Those who buy and sell options do so in order to hedge their risk, lock in opportunities or both. In doing so, traders employ any and all option trading strategies. Your choice of one or all option trading strategies will depend on your purpose in trading, the market, and current market conditions. To help our readers sort out the reasons for using one approach versus another we offer a few useful suggestions.
What Is Difference between Options and Futures Trading?
Futures and options are similar as trading products in that they give investors the opportunity to hedge their investments and make money. But, they differ in terms of absolute risk. When you purchase an options contract you obtain the right to buy or sell shares on or before a specific date called the expiration date. However, you are under no obligation to do so. You are simply paying to have that option. The seller, on the other hand, is obligated to sell if the buyer executes the contract. Futures contracts confer the right to purchase on or before the expiration date and these contracts are not optional.
Dispersion Trading Using Options
Dispersion trading using options takes advantage of two facts. There is always a difference between implied and realized volatility when trading. And, this difference is always greater between index options as opposed to individual stocks. In this method of trading one will either buy individual stock options and sell options on an index or buy options on the index and sell individual stock options. Dispersion trading works the best, obviously, when there is low correlation between individual stocks and works poorly when correlation is high. A good example might be today’s stressed market in which the broader market rises and falls with good or bad news but individual stocks continue to perform based on their intrinsic stock value.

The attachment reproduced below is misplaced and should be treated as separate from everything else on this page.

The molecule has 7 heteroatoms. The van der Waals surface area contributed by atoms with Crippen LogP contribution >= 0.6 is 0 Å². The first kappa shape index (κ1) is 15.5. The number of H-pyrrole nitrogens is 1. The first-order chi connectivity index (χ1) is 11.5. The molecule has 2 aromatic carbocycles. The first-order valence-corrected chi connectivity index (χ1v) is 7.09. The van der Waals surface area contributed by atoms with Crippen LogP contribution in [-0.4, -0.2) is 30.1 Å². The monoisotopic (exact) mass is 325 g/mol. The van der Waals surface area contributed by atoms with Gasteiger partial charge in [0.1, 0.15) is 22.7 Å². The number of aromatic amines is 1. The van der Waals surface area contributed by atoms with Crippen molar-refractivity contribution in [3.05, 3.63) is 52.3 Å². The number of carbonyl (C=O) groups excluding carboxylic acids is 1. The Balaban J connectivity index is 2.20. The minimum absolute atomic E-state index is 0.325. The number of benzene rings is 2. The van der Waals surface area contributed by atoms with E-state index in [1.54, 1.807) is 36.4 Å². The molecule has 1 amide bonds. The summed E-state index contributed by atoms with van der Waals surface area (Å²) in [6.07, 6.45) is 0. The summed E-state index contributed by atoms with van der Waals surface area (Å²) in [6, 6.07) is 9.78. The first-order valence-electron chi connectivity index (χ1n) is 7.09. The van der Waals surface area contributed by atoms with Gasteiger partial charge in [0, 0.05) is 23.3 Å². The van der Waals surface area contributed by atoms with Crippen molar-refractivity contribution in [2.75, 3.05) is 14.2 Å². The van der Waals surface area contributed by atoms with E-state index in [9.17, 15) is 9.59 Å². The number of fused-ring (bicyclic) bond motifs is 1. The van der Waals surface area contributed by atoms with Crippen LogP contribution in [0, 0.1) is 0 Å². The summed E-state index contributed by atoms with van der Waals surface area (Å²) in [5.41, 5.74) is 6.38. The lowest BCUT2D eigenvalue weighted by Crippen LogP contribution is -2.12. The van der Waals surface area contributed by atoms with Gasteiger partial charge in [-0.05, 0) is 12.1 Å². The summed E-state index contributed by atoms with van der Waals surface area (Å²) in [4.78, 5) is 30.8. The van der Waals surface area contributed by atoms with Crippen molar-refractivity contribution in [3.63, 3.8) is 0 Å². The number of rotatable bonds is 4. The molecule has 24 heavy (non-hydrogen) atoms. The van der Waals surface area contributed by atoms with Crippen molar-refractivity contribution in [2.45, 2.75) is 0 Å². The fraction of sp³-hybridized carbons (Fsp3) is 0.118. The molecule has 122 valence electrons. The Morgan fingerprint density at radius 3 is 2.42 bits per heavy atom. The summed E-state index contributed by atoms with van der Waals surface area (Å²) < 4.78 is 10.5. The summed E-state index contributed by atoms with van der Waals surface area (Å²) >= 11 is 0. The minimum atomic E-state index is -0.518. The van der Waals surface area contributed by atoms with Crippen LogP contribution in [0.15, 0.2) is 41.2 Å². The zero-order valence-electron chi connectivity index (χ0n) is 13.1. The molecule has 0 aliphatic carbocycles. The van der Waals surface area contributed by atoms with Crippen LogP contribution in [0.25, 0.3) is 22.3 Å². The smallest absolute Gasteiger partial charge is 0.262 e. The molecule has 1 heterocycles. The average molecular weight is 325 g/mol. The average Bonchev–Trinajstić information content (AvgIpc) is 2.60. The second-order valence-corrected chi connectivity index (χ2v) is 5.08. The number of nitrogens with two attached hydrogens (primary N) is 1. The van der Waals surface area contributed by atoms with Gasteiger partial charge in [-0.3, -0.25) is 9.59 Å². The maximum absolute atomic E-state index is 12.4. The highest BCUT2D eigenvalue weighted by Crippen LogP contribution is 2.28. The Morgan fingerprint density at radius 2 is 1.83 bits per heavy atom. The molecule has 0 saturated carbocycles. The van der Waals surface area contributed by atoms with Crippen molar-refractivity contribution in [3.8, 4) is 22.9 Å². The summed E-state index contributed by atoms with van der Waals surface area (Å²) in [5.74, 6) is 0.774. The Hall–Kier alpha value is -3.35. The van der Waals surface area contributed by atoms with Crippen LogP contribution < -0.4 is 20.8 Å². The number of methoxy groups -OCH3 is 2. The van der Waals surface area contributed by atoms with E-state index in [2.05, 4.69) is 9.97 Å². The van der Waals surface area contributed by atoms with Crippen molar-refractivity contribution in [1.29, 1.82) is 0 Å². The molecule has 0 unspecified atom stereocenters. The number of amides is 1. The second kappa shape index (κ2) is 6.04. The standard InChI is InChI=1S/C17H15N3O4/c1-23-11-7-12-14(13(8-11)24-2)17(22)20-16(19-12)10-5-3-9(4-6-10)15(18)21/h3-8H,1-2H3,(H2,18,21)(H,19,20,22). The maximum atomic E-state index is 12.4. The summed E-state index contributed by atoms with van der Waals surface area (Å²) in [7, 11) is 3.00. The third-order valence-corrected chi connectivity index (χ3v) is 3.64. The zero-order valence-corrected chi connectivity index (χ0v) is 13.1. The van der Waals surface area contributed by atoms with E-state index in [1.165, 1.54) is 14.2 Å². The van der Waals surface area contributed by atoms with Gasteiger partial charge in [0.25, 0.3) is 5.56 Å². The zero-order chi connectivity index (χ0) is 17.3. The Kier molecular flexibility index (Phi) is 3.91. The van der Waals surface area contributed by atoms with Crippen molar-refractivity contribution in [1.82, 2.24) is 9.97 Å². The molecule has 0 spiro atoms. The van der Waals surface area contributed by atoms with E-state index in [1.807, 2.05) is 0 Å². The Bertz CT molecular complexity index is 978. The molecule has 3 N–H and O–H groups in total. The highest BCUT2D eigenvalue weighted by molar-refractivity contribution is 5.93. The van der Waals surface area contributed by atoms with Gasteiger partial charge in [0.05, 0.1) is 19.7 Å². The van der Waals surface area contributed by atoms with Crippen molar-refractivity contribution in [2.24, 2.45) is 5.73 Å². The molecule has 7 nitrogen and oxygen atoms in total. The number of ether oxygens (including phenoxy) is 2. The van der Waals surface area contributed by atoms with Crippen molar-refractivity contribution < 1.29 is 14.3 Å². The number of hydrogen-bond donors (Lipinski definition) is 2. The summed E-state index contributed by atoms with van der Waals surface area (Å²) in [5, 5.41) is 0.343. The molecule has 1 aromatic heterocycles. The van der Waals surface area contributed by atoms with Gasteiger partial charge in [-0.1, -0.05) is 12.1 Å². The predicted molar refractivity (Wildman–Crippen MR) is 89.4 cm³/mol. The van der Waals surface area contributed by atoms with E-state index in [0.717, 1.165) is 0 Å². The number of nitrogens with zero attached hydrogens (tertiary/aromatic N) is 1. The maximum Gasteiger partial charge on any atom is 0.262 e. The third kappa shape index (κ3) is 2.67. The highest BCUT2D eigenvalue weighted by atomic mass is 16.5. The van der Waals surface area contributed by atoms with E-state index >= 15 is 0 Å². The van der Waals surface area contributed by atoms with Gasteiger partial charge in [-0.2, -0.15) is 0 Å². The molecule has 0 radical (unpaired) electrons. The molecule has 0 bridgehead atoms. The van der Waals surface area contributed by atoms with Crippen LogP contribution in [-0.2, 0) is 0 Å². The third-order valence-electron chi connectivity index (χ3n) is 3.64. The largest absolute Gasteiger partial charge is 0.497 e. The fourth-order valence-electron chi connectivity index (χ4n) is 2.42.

When Do Spy Options Stop Trading?
The SPY refers to the ETF or exchange traded fund that tracks performance of the S&P 500. You can trade options on this index during the day until 4:15 pm the settlements are based on the 4 pm market closure. Depending on the broker, you have until as late as 5 pm to get out of an option contract that has passed from being profitable to being a loser. You can trade SPY options after hours but the rules are different and liquidity goes way down. You cannot place market orders but need to place limit orders. This means you are not guaranteed an option contact. And, you had better pay close attention to your trades as positions can change more quickly and less fluidly that during the day!
Option Trading Buy Call
A call option is a good first step for new options traders. Sadly, many potential options traders are deterred by the common misconception about nine out of ten options expiring worthless. If this were true you would predictably lose money (your payment for the option on 90% of trades. However, the fact is that while three out of four options expire worthless, six out of ten are either closed by creating an offsetting position or traded out. In the end, one in ten call options is exercised. The reason for buying a call option without any other actions is that you believe the stock or other equity will go up in value between when you make your purchase and when you exercise the option. For this approach to be profitable over time you need to analyze your potential trades sufficiently well so that your total gains exceed the costs of all of the options contracts that you buy.